Mal Maïz – Pizuica
Maïz Vargas Sandoval, frontman for cumbia band Mal Maïz, says the band’s new song was inspired by the Costa Rican folk take of Pizuica, the god of the underworld. Despite the scary-sounding name, a devil like Pizuica was considered a good spirit who helped scare off invaders, oppressors, and conquistadors. Sandoval writes: “This god-spirit reigned in the underworld and in the shadows, and walked on earth [to help prevent all manner of catastrophe like] droughts, floods, bad harvests and earthquakes.” All of that is winningly depicted in the band’s new video (slightly NSFW, though there’s a lot of body paint).
Michael Roberts – California Fog
In the vinyl revival era, a bit of a gold rush has grown around reissuing undiscovered gems. Some curator often stumbles upon a private-press record in an attic or discount bin where the songwriter pressed 100 copies to sell to friends. Turns out, when given wider exposure, these guys could have been the next James Taylor or Neil Young. I was reminded of such records listening to Michael Roberts’ “California Fog.” Though it’s a new song, it sounds old, like some scratchy record with a plain white cover you’d stumble upon in the Goodwill bin that might just change your lie.
Night Protocol – Time Is Running Out
If the “Take On Me”-style drawings on the cover isn’t clue enough, the keytar should tell you: ’80s revival band. And ’80s revival bands invariably draw live crowds hoping to sing along to Duran Duran hits. Night Protocol, though, does the competition one better by writing their own songs in that guilty-pleasure style. If you told someone “Tears in the Rain” had been a Flock of Seagulls hit in 1986, they’d probably believe you.
Old Sky – Closer Than My Troubles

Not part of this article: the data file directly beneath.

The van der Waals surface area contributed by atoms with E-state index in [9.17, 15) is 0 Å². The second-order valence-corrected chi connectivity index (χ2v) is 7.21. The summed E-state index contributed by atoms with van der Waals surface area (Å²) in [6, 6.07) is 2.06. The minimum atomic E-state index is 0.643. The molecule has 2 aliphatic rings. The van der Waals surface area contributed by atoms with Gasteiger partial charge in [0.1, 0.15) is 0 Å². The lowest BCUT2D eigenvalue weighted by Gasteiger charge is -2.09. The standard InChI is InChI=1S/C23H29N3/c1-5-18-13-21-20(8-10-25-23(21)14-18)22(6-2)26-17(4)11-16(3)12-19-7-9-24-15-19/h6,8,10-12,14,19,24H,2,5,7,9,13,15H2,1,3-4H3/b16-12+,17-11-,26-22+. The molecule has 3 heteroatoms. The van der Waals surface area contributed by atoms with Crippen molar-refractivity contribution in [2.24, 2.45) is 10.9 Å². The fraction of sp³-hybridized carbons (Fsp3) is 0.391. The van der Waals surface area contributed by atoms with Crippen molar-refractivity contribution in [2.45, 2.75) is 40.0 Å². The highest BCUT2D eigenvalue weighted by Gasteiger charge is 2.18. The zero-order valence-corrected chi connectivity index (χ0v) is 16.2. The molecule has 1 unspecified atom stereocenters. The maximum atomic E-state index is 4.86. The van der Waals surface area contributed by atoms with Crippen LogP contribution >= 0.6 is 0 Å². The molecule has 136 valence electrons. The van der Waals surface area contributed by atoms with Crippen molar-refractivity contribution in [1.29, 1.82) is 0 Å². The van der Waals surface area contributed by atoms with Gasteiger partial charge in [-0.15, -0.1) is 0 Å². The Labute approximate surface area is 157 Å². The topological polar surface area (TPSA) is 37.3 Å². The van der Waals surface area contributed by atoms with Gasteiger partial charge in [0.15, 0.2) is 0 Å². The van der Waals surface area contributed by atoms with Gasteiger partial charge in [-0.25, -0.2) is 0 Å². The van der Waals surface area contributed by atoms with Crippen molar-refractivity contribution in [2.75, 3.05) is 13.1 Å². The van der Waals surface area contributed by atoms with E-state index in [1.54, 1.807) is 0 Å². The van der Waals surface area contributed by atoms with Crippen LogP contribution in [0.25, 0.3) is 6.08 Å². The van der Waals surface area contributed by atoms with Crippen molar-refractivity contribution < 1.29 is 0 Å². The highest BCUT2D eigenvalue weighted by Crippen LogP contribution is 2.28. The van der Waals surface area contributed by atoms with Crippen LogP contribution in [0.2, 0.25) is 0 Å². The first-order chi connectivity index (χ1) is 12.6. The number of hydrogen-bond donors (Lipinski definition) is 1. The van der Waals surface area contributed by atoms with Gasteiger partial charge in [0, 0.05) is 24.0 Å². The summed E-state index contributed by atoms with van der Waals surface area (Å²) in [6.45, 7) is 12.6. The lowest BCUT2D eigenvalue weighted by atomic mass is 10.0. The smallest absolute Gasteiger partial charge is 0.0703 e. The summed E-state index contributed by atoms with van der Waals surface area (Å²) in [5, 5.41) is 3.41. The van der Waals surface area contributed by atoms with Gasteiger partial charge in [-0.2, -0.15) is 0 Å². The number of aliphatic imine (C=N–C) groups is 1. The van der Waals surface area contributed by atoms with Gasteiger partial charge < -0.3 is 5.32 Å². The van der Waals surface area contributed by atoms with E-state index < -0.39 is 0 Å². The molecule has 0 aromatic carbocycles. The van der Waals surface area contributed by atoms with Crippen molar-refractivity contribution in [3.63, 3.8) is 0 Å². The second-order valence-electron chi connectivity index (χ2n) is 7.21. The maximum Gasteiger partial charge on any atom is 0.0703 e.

Saying something sounds “timeless” often seems to be a way of saying it really just sounds “old,” but the wistful ballad “Closer Than My Troubles” genuinely seems to exist apart from time. The fact that it’s brand-new isn’t surprising, but if someone told you it hailed from the Dustbowl era, you wouldn’t bat an eye.
The Pilgrims – Mimosa Man
The statement the Pilgrims posted about their new single sounds deeply pretentious. A small sample: “Our reliance on creating screens to mimic our countenance, is a rather particular human exercise in mendacity; the facebook, the instagram, the chatsnap – these communicative tools are more important than the message…” It goes on like that. Lest anyone thing they’re serious, though, the video should clue in any doubters. Hard to keep a straight face around a dancing sock puppet.
Princess Nostalgia – The Talking Drug
Lilian Traviato hasn’t released an album since 2017, but she’s dropped enough singles since then she must be close to another. One bonus of going that route is each gets a fantastic piece of art the college student does herself. “The Talking Drug” incorporates shades of Sade or SZA, arty R&B with some Nile Rodgers-esque funk guitar (by frequent collaborator Joe Leytrick).
Sabouyouma – Konkobah
Seven-piece band Sabouyouma features your usual musical gear: guitar, bass, percussion. But floating above it all is an instrument much rarer: the balafon. Rare in America, I should say; this melodic percussion instrument (cousin to the xylophone) has been around Africa since at least the 12th century. Here it’s played by the Guinean-born Ousmane Camara, who builds a world of sound with it. The sound integrates naturally with the other six players on raucous Afro-funk jams like “Konkobah.”
SoundBrother – Plastic Baby
The formerly-known-as DuPont Brothers become the newly-rechristened SoundBrother exactly 52 seconds into their debut single. When they first announced the name change in 2017, Sam and Zack DuPont billed it as a genre change as much as anything, from folk to indie rock. Almost a minute into “Plastic Baby,” it’s hard to hear the difference. Then pummeling drums come in, with echoing guitar on their heels. You can see why they needed the new name.
Spencer Lewis – Reaching
Across 27 or so albums (!), Vermont contemporary composer Spencer Lewis sometimes gets tagged as new age music. You wouldn’t know it from his latest though. Though instrumental, Riffs on a Broad Reach is more folk-rock than anything (Lewis rechristens the genre “folkthatrocks”). It makes for beautiful background music, but offers enough riffs, melodies, and intricate full-band performances to grab ahold of for more active listening.